Ajit Pai is proposing a plan that would stop cities and towns from using their authority over cable TV networks to regulate internet access. His proposal, which is scheduled for a vote on August 1st, “would also limit the fees that municipalities can charge cable companies,” reports Ars Technica. “Cable industry lobbyists have urged the FCC to stop cities and towns from assessing fees on the revenue cable companies make from broadband.” From the report: If approved, Pai’s proposal would “Prohibit LFAs [local franchising authorities] from using their video franchising authority to regulate most non-cable services, including broadband Internet service, offered over cable systems by incumbent cable operators.” Pai’s proposal complains that “some states and localities are purporting to assert authority” to collect fees and impose requirements that aren’t explicitly allowed by Title VI, the cable-regulation section that Congress added to communications law with the Cable Act of 1984.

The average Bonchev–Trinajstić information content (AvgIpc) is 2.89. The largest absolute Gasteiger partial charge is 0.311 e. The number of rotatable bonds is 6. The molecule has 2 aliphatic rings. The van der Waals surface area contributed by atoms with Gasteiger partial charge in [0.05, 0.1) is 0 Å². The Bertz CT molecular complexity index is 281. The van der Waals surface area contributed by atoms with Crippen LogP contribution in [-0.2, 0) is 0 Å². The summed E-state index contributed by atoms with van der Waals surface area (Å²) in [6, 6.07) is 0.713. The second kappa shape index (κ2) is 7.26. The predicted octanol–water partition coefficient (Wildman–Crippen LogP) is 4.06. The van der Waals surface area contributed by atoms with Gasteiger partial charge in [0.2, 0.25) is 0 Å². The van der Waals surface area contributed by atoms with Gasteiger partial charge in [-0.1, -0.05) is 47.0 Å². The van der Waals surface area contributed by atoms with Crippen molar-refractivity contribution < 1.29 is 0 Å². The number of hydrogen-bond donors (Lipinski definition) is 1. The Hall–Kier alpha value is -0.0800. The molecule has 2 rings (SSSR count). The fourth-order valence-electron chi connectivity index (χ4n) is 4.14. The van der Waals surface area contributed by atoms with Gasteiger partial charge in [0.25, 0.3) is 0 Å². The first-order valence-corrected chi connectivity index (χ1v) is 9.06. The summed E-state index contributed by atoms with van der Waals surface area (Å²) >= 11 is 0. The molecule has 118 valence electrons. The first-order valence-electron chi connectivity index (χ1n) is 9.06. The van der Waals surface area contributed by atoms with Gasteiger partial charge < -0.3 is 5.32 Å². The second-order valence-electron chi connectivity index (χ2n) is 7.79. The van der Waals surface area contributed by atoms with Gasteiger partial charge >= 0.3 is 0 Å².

Despite the Oregon Supreme Court ruling against Comcast, Pai’s plan says “the majority of courts… have interpreted section 622(b) to prohibit states and localities from charging fees that exceed those expressly permitted by Title VI.” Section 622 prevents local authorities from collecting more than 5 percent of a cable operator’s gross revenue in any 12-month period. Pai’s proposal also declares that “in-kind” contributions required by local franchising authorities must count toward that 5 percent cap, “with limited exceptions, including an exemption for certain capital costs related to public, educational, and governmental access (PEG) channels.” But does the FCC have the power to preempt these local fees and requirements? “Having classified broadband as an information service (as part of its repeal of net neutrality rules), the Commission has determined that it is an unregulated service that it lacks regulatory authority over,” consumer-advocacy group Public Knowledge wrote in a November 2018 filing that urged the FCC to drop the plan. The FCC cannot regulate or preempt local regulation of “any service that does not fall within its Title II jurisdiction over common carrier services or its Title I jurisdiction over matters ‘incidental’ to communication by wire,” the group said.